Despite manufacturing more thankless sequels than original films, Pixar’s name has only become increasingly synonymous with emotionally charged storytelling in the past decade – and this is almost entirely thanks to the contributions of Pete Docter. The studio had many notable tear jerking moments in their earliest films, but it was the opening sequence of Docter’s second film for the studio, Up, that solidified their status as Hollywood’s chief wreckers of emotions, turning unsuspecting parents into blubbering messes next to their children.
Docter is hardly the most prolific filmmaker at the studio, with Soul arriving five years after his previous effort Inside Out, but his approach to storytelling, mining his own parental fears and anxieties to create the most recognisably, heartbreakingly human films in their catalogue, has long since surpassed the early efforts of John Lasseter to register as the studio’s distinctive voice. He has described his latest effort as a film that wouldn’t have been possible without having made Inside Out, and in many ways, Soul is an extension of his prior film; a similar examination of self doubt and existential insecurity, only told from the perspective of someone re-evaluating a life of missteps, instead of a scary future ahead.
And yet, despite being the figurehead for introducing a form of emotional profundity to the studio’s storytelling, there is nothing in Soul that feels particularly original in this regard, with the story feeling cobbled together by an algorithm that’s been fed all of Pixar’s greatest hits. You have the race against time in the afterlife as presented in Coco, the themes of ageing and re-evaluating life previously examined in Up, and at one point, there’s even a nod to the joy of taste and smell lifted seemingly verbatim from Ratatouille. You could call Soul a culmination of the themes that have proven to be obsessions for the studio’s biggest names throughout their career, and there are signs of a deeper ambition to take a more philosophical approach in addressing these – it’s just a shame this is all confined within the studio’s now default “race against the clock” storytelling formula, which has long past its power to captivate. There is still fun to be had, but what would have been one of Pixar’s best films had it been released a decade earlier now feels like one of their more formulaic efforts.
After landing his dream gig playing piano with one of his music heroes, middle school music teacher Joe Gardner (Jamie Foxx) plummets to his death, and finds himself in the afterlife. Not wanting to die before he achieves his dream, he escapes the path to the great beyond and winds up in the Great Before, a place where recently deceased people are teamed up with souls, to give them personality traits and talents before they set off to Earth. Joe is partnered with 22 (Tina Fey), a soul who doesn’t want to be born; whose stubbornness has angered previous mentors including Abraham Lincoln, Mother Theresa and Carl Jung. He quickly realises that this annoying soul is his ticket back down to Earth to achieve his dream, and so the pair hatch a plan to escape, with the help of a mystic (Graham Norton) who can manifest himself in the afterlife.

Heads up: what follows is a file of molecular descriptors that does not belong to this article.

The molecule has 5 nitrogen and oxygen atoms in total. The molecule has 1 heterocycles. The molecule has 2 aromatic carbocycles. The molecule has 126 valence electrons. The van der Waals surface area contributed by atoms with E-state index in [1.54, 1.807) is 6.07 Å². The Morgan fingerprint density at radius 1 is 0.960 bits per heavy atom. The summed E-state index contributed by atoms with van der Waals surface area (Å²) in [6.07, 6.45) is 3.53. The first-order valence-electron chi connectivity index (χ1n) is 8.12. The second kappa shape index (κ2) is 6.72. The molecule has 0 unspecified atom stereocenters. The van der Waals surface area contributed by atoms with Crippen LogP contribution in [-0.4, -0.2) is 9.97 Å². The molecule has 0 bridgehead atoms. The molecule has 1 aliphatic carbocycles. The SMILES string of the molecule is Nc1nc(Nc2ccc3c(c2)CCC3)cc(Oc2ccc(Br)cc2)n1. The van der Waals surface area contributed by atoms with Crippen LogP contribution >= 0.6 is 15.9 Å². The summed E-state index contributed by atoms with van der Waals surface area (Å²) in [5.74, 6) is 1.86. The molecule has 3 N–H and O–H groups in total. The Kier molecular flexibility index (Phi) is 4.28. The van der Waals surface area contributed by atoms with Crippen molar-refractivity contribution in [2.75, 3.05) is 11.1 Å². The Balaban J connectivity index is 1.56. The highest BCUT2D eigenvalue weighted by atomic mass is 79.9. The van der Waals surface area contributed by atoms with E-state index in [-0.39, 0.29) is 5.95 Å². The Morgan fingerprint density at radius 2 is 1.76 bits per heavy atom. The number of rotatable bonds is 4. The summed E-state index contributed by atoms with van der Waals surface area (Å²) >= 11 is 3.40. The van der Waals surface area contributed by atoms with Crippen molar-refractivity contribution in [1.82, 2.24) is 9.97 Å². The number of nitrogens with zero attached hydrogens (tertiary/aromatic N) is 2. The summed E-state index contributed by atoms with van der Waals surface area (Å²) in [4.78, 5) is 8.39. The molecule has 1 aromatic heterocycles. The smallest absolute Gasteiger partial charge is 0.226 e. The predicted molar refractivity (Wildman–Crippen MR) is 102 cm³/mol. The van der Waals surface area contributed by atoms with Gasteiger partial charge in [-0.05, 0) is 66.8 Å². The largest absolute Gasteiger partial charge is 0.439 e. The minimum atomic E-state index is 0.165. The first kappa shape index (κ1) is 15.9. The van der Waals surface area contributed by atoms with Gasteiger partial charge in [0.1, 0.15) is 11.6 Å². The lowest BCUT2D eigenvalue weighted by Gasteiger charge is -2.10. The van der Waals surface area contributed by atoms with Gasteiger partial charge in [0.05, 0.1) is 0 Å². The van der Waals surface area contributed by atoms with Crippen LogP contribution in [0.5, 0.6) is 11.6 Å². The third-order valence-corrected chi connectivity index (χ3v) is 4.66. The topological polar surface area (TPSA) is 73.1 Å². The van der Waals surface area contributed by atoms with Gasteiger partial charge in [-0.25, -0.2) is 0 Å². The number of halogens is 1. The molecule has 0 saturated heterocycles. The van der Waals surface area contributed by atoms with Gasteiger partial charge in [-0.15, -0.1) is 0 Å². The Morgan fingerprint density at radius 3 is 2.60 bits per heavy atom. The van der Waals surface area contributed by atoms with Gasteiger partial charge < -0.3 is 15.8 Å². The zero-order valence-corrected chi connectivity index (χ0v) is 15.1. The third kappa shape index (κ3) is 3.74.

It isn’t just the storytelling where Soul feels like a natural extension of Inside Out, with Docter experimenting with different animation forms to help bring his vision of the afterlife to, well, life. One of the standout comic moments in the previous film, where Sadness, Joy and Bing Bong take a shortcut that sees them abstract until they are one dimensional, seems key to the design of the afterlife “soul counsellors,” with Docter gaining much comic mileage from pairing the abstract designs next to conventional 3D animated characters. The Earth-bound scenes feature some of Pixar’s most quietly beautiful animation too, bringing a New York neighbourhood to life in a way that accentuates the everyday, building the film’s overall thesis about embracing the little sensations of being alive. Equal plaudits have to go to the score by Trent Reznor and Atticus Ross, who strip away the orchestral arrangements that characterise Michael Giacchino’s recent scores for the studio, for a playful, pulsating electronica score that acts as a surreal counterpart to John Batiste’s jazz arrangements which accompany the drama in New York.
Docter’s ambition as an animator is sadly not matched by the storytelling, with his screenplay (co-written with Mike Jones and One Night in Miami’s Kemp Powers, the latter is also the film’s co-director) not finding an original way to examine the personal anxieties that inspired the film, serving only to retread familiar ground. This isn’t entirely a problem, as the screenplay still delivers a high gag rate, and remains consistently charming thanks to Jamie Foxx and Tina Fey’s bantering double act – but the fact the film is clearly designed as a thematic companion piece to both Inside Out and Up means it doesn’t feel revelatory, its insights on aging and self perception little different to what Docter has delivered previously. His most ambitious film to date reveals itself to be an unfortunately contrived re-examination that suffers in comparison to his earlier films, which looked at the same themes in a simpler light, and were all the more emotionally rewarding because of that simplicity.
Soul is a mid tier Pixar effort; visually ambitious and consistently funny, but stuck in a storytelling comfort zone that makes it feel formulaic regardless.
This review is from the 64th BFI London Film Festival. The Walt Disney Company will release Soul on December 25 exclusively on Disney+.